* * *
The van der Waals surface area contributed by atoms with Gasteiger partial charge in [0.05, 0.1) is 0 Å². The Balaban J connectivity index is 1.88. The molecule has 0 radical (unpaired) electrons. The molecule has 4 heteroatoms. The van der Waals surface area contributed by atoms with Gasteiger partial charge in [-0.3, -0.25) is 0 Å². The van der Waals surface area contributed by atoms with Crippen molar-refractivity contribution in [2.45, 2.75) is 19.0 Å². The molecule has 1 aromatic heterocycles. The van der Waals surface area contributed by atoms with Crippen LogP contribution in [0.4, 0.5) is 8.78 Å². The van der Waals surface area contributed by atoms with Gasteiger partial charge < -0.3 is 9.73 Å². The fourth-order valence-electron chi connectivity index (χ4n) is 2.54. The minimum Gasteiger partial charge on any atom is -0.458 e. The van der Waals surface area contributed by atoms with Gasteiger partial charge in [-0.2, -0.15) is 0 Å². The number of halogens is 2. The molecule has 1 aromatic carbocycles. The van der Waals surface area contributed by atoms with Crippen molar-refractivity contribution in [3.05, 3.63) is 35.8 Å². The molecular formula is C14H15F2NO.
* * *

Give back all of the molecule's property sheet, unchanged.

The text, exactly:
The van der Waals surface area contributed by atoms with Gasteiger partial charge in [0.05, 0.1) is 0 Å². The Balaban J connectivity index is 1.88. The molecule has 0 radical (unpaired) electrons. The molecule has 4 heteroatoms. The van der Waals surface area contributed by atoms with Gasteiger partial charge in [-0.3, -0.25) is 0 Å². The van der Waals surface area contributed by atoms with Crippen molar-refractivity contribution in [2.45, 2.75) is 19.0 Å². The molecule has 1 aromatic heterocycles. The van der Waals surface area contributed by atoms with Crippen LogP contribution in [0.4, 0.5) is 8.78 Å². The van der Waals surface area contributed by atoms with Gasteiger partial charge < -0.3 is 9.73 Å². The fourth-order valence-electron chi connectivity index (χ4n) is 2.54. The minimum Gasteiger partial charge on any atom is -0.458 e. The van der Waals surface area contributed by atoms with Gasteiger partial charge in [-0.2, -0.15) is 0 Å². The number of halogens is 2. The molecule has 1 aromatic carbocycles. The van der Waals surface area contributed by atoms with Crippen molar-refractivity contribution in [3.05, 3.63) is 35.8 Å². The molecular formula is C14H15F2NO.